NEW YORK: US natural gas futures fell on Friday, en route to a weekly decline, as warmer-than-normal weather slowed heating demand for the fuel while inventories stayed high.

Front-month gas futures for April delivery on the New York Mercantile Exchange settled 1.3 cents lower at $1.805 per million British thermal units (mmBtu).

During the session, prices touched their lowest in more than a week. They were down about 1.5% for the week. “The market’s outlook is bearish in the near-term, with mild weather that has been in the background for a few months and withdrawals dropping below the seasonal levels,” said Thomas Saal, senior vice president for energy at StoneX Financial.

“The market’s focus will be on storage injections and summer. If we get a warm spring, then it will be friendly for the market, which could drive prices above the $2 mark.”

The US Energy Information Administration (EIA) on Thursday said utilities pulled 40 billion cubic feet (bcf) of gas out of storage during the week ended March 1. That was in line with the 40-bcf withdrawal that analysts forecast in a Reuters poll and compares with a decrease of 72 bcf in the same week last year and a five-year (2019-2023) average decline of 93 bcf for this time of year.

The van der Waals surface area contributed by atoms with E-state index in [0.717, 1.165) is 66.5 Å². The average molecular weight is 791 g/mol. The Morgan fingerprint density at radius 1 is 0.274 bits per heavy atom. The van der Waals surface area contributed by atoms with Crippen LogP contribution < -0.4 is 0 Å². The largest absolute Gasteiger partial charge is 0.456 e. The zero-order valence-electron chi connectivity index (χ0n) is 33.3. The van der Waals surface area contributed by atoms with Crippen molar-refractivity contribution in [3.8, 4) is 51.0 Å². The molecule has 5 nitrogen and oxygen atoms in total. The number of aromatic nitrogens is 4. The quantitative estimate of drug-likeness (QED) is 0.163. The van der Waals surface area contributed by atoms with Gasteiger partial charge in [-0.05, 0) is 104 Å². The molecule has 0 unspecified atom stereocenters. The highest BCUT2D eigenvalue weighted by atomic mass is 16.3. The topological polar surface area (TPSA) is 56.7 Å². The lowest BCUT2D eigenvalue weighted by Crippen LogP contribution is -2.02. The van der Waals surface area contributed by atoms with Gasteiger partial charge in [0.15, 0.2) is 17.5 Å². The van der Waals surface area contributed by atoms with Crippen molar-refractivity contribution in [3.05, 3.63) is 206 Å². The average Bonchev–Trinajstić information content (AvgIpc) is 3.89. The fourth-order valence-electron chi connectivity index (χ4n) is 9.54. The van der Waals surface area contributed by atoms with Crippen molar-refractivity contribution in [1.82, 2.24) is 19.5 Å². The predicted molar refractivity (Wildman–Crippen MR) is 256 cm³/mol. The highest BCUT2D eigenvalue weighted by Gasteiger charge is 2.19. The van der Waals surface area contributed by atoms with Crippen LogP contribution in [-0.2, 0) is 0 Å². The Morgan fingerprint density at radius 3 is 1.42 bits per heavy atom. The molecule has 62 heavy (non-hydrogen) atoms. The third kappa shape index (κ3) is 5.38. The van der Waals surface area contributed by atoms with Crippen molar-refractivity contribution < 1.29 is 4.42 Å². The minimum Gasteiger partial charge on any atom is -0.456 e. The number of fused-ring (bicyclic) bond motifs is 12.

Friday’s price declines came despite a drop in output over the past month after gas prices collapsed to a 3-1/2-year low in February.

Financial firm LSEG said gas output in the Lower 48 fell to an average of 100.2 billion cubic feet per day (bcfd) so far in March, down from 104.1 bcfd in February. That compares with a monthly record of 105.5 bcfd in December 2023.

The market retreated some this week, suggesting serious doubt about whether the curtailment would be enough to offset the demand softness, said Zhen Zhu, managing consultant at C.H. Guernsey and Company in Oklahoma City.

“In my opinion, more cut will be needed to stop prices from sliding further as there is just not enough demand, unless we see some signs of early and hot summer.”

Traders noted the output drop showed that several energy firms, including Chesapeake Energy, soon to become the biggest US gas producer after its merger with Southwestern Energy, were following through on plans to cut gas drilling this year.

On Monday, EQT, currently the biggest US gas producer, said that it would curtail nearly 1 bcfd of production through March.

Earlier this week, BofA Research lowered its 2024 US Henry Hub forecast to $2.40 and highlighted that production is responding to weak prices, and prices must stay low in first half of this year to keep supply depressed and curb inventory builds.


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